PDA

View Full Version : SNAs - The more I read the more confused I become



ReadMead
05-07-2014, 05:56 PM
So I've done my research. I've read the compleat meadmaker, I've joined the site and read countless threads. I'm finally feeling confident enough to shell out some hard earned money for what seems to be the true liquid gold. However, my one area of confusion still stands with SNAs. I realize this is a highly debated topic so I know what I could be in for as far as responses go, but here goes....

It seems to me that a very common ratio is found on this site (also in Ken Shramms book) of 2:1 Fermaid K to Dap, stagerred roughly every 24 hrs from the end of the lag phase until the 1/3 sugar break. In addition it seems a consensus has been reached on rehydrating your yeast with 1.25g goferm for every 1g of yeast. This all makes perfect sense to me.

Through further digging in numerous threads on this site I began coming across people mentioning the Ken Shramm Article on "Optimizing honey fermentation" in which he states a very different nutrient schedule. From the article - "...I have been utilizing staggered additions of a combination of 1gram DAP and .5g Fermaid K at pitch and at 24 hour intervals for three days. Fermentation times have been reduced, and the resulting meads have been of very high quality requiring less aging to reach drinkable maturity".

The two things that concern me with the "Optimizing Honey Strategy" are these:
1) the ratios of 2:1 Dap to fermaid K seems to be the oposite of what most people actually use.
2) I've read in many threads that adding Dap at pitch is bad for the yeast.

A lot of people have referenced this article but I rarely see the nutrient regimen used in peoples recipes.

Can anyone shed some light on this so my head stops spinning???

Cheers!


Any

Get_Wiggly
05-07-2014, 06:48 PM
So I'm in the same boat as you, I don't quite understand the actual biochemistry of it. However I once read in an abstract that "High nutrient concentrations cause higher alcohol and fusel alcohol formation" - as well as high temperatures and "agitation". However this is the only time I've read this, and often wine/beer journals aren't very scientific (cruddy science).

DAP is important for yeast at the beginning of fermentation - it supplies high quantities of nitrogen, which are required for metabolism of sugars. DAP is more important in the first half of fermentation than the later half. The reasoning behind this isn't clear to me - but with low nitrogen yeast will stall out or become very slow to ferment.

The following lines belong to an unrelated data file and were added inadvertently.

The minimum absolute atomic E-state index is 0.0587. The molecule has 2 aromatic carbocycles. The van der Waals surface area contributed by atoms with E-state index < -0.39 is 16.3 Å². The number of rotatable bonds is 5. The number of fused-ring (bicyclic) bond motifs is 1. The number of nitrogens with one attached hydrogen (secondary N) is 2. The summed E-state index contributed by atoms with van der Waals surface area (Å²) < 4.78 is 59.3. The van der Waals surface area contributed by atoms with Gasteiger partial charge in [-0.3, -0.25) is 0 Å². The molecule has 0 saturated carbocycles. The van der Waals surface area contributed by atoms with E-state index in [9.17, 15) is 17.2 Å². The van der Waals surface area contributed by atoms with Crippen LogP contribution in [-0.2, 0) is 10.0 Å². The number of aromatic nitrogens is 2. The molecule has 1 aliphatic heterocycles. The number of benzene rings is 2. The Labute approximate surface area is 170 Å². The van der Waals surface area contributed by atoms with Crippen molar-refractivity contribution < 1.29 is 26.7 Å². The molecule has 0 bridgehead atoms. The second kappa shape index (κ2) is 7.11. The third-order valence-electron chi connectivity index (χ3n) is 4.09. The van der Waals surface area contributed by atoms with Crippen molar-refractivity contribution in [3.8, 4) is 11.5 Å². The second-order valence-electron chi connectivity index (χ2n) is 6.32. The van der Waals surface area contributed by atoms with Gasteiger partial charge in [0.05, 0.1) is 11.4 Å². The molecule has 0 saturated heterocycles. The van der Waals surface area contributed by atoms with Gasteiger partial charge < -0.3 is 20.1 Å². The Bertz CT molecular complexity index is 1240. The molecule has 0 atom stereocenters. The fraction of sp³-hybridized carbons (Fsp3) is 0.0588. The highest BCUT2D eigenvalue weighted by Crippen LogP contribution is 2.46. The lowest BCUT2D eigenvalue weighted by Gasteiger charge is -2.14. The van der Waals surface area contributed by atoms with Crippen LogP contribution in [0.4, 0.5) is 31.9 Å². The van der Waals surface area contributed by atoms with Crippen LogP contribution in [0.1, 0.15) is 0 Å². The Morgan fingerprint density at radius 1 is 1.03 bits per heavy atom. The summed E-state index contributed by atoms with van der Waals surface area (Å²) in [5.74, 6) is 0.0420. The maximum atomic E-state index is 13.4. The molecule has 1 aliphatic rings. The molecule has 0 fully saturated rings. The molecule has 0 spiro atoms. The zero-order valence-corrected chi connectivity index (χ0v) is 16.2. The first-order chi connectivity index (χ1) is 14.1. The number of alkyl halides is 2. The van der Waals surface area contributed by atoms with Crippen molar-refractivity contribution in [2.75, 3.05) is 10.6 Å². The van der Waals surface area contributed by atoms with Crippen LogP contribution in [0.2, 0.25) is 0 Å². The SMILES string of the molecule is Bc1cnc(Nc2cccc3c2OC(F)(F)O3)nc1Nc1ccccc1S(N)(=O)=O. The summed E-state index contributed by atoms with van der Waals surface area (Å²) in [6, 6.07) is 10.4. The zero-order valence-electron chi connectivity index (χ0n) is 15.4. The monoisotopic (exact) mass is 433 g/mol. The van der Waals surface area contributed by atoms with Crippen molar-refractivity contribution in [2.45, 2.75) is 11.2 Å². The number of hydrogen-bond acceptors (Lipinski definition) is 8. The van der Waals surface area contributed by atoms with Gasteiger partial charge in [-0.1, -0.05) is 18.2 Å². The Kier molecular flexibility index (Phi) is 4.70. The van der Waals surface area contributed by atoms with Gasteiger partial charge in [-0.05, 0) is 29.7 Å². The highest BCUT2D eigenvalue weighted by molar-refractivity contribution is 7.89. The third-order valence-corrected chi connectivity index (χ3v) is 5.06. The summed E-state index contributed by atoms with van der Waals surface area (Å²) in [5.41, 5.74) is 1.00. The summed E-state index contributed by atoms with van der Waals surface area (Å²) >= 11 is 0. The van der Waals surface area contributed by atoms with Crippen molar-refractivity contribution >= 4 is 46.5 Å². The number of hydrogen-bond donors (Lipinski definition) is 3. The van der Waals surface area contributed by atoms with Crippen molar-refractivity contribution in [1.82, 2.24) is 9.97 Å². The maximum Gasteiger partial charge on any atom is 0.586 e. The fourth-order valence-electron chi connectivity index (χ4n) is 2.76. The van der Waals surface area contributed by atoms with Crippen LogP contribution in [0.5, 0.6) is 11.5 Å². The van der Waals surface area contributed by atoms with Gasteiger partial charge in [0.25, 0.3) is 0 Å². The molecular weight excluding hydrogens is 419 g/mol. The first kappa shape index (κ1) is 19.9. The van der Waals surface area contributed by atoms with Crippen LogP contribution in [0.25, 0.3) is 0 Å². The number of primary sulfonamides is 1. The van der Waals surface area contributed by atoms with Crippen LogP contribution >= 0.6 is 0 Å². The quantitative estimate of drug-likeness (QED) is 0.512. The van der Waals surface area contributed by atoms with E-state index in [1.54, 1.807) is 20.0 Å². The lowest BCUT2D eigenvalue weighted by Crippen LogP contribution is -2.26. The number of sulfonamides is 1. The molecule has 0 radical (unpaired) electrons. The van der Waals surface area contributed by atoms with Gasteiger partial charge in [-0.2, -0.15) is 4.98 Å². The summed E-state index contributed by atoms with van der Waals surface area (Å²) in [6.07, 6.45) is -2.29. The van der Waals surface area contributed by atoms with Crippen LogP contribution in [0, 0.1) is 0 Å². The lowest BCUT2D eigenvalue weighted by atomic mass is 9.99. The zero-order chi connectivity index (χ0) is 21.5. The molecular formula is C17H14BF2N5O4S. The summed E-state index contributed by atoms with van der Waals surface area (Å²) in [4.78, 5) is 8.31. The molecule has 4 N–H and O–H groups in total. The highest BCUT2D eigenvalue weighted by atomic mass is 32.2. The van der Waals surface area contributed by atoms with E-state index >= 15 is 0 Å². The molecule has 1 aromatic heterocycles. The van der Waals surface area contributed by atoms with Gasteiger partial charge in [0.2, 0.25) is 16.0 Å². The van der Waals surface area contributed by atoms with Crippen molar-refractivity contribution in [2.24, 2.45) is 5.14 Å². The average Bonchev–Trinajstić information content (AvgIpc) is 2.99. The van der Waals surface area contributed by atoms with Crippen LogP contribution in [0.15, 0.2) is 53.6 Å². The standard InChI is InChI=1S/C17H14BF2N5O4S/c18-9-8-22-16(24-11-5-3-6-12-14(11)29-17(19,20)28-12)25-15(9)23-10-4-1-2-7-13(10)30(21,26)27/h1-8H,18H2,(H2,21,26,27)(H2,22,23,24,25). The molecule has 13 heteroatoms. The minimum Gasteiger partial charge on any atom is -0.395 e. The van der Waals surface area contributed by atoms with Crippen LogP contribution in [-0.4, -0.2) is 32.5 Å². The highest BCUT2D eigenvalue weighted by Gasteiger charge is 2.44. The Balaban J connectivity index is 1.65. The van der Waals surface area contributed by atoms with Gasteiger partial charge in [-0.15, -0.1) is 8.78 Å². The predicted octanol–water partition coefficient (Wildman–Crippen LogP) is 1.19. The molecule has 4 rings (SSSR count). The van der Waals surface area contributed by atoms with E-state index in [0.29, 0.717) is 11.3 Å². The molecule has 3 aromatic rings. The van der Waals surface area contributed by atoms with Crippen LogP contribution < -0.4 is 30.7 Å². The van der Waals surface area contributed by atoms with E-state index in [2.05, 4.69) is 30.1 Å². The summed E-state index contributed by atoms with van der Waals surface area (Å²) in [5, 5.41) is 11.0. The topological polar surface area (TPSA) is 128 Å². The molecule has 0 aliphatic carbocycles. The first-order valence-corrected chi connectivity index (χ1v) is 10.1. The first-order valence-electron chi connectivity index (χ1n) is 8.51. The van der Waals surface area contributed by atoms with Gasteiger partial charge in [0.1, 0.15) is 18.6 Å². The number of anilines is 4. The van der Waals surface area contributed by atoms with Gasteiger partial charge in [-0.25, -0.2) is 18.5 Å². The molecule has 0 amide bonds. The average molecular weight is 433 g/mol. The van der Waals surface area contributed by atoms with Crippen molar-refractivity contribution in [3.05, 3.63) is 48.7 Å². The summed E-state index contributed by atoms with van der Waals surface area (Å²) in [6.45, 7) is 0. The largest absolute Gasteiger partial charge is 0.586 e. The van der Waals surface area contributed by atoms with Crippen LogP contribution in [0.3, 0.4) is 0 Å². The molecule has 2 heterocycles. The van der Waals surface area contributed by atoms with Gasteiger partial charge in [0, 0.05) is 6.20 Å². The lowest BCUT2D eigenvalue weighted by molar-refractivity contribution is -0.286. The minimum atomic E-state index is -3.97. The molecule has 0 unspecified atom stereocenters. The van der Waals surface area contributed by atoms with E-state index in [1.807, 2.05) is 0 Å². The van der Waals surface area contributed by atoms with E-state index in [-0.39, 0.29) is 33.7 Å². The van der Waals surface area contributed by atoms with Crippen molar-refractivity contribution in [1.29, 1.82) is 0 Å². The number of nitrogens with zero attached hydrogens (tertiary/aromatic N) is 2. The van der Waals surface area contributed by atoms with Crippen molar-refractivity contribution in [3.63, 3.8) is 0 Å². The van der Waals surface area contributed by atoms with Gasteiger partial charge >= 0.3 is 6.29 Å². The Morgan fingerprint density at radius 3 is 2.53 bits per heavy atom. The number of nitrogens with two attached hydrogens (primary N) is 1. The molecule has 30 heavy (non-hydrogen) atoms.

Nutrient (amino acids, etc) are what keep the yeast from becoming stressed while fermenting. Without nutrient, yeast may continue to ferment (with available nitrogen) but are more apt to produce off-flavors, such as sulphorous compounds and higher alcohols. This is because the 'energy' (energizer, DAP) is there, but the basic building blocks are not, and thus the yeast are going to use the crap thats available to them.

Think of DAP as caffeine, and nutrient as a full bodied meal. DAP is going to allow fermentation to happen quicker, and nutrient is going to allow it to happen with less stress on the yeast.

As for your original question the ratios are going to depend on the yeast used, and the must. If you have a very high OG, DAP may be required, while nutrients aren't going to be essential right away. If you have a lower OG, DAP is going to be less essential, while nutrients may be the bottle-neck of fermentation.

So here is my 2 cents, which is totally amateurish and founded on serious bias and ignorance;

DAP at the start with liquid cultures with the 2:1 that schramm specifies.
With dry yeast, don't DAP at the start, DAP 24 hours after pitch.

During fermentation - if your OG is >1.11, use 2:1 DAP:Nutrient (even with dry yeast), if its <1.11 1:2 DAP:Nutrient. I Would go so far as to say the last 1/3 break doesn't need DAP, but may require nutrient.

Feel free to completely ignore this.

Bob1016
05-07-2014, 08:26 PM
There's a lot of good info there and what I end up saying may just be really confusing, but hopefully not.
Yeast require several things to live, and all we really want is for the yeast to live and go about their business naturally, with strategic guidance.
Carbon- the true energy source for yeast is the same as most other living creatures: ATP and NADH. The yeast produce these through glycolysis (as with many other living things), which is a metabolic process by which glucose isomers are transformed into pyruvate (which is then transformed into ethanol in an attempt by the yeast to recycle some energy, which has the benefit of creating an antiseptic environment). The glucose isomers used in the initial stages of this process act as the carbon source for most yeast species, but other sources can be used by certain species of yeast.
Nitrogen- nitrogen is used through all metabolic pathways to help in the process of glycolysis and to maintain cell health. Yeasts can take up many forms of nitrogen including most amino acids (except proline) and ammonium ions (called inorganic nitrogen due to a lack of carbon in the compound/ion). Ammonium ions are a great source of N for yeast as they are easy to use and nutrient dense, but in excess they cause growth that is too rapid and cause the yeast to require even more N. It is also very hard for yeast to utilize ammonium past the 1/3 sugar break (I think lallemand quotes a 80% decrease in use, though I'm not sure if the PNR is due to abv, sugar consumed, or other factors), and as such it is advised not to add DAP in any form past the 1/3 break.